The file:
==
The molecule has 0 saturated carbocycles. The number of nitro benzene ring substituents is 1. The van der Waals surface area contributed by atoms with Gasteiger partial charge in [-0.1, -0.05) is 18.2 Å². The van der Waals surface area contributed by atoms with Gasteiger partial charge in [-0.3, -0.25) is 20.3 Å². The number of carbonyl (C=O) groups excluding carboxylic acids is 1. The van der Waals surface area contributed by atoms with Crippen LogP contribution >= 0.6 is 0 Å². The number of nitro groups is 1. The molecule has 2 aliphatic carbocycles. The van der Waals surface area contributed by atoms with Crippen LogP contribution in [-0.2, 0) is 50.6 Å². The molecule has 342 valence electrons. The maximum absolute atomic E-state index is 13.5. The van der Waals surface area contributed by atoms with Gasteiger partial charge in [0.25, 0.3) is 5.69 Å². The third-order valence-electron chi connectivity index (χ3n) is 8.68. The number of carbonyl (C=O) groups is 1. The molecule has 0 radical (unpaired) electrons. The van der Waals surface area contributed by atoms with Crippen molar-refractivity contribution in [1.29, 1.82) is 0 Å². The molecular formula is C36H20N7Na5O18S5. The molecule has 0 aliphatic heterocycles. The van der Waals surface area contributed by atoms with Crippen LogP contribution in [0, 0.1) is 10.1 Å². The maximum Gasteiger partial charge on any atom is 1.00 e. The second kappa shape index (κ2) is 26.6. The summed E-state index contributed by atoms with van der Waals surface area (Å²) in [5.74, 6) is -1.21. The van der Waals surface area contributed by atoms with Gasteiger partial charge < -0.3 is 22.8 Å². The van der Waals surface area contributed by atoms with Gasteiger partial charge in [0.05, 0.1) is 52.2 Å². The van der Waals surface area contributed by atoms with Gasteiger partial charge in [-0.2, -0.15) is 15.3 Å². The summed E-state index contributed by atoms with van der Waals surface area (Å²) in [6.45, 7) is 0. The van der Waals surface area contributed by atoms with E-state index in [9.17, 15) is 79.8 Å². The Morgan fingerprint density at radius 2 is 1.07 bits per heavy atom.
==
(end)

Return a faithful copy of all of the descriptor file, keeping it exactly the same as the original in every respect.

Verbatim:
The molecule has 0 saturated carbocycles. The number of nitro benzene ring substituents is 1. The van der Waals surface area contributed by atoms with Gasteiger partial charge in [-0.1, -0.05) is 18.2 Å². The van der Waals surface area contributed by atoms with Gasteiger partial charge in [-0.3, -0.25) is 20.3 Å². The number of carbonyl (C=O) groups excluding carboxylic acids is 1. The van der Waals surface area contributed by atoms with Crippen LogP contribution >= 0.6 is 0 Å². The number of nitro groups is 1. The molecule has 2 aliphatic carbocycles. The van der Waals surface area contributed by atoms with Crippen LogP contribution in [-0.2, 0) is 50.6 Å². The molecule has 342 valence electrons. The maximum absolute atomic E-state index is 13.5. The van der Waals surface area contributed by atoms with Gasteiger partial charge in [0.25, 0.3) is 5.69 Å². The third-order valence-electron chi connectivity index (χ3n) is 8.68. The number of carbonyl (C=O) groups is 1. The molecule has 0 radical (unpaired) electrons. The van der Waals surface area contributed by atoms with Crippen molar-refractivity contribution in [1.29, 1.82) is 0 Å². The molecular formula is C36H20N7Na5O18S5. The molecule has 0 aliphatic heterocycles. The van der Waals surface area contributed by atoms with Crippen LogP contribution in [0, 0.1) is 10.1 Å². The maximum Gasteiger partial charge on any atom is 1.00 e. The second kappa shape index (κ2) is 26.6. The summed E-state index contributed by atoms with van der Waals surface area (Å²) in [5.74, 6) is -1.21. The van der Waals surface area contributed by atoms with Gasteiger partial charge < -0.3 is 22.8 Å². The van der Waals surface area contributed by atoms with Gasteiger partial charge in [0.05, 0.1) is 52.2 Å². The van der Waals surface area contributed by atoms with Gasteiger partial charge in [-0.2, -0.15) is 15.3 Å². The summed E-state index contributed by atoms with van der Waals surface area (Å²) in [6.45, 7) is 0. The van der Waals surface area contributed by atoms with E-state index in [9.17, 15) is 79.8 Å². The Morgan fingerprint density at radius 2 is 1.07 bits per heavy atom.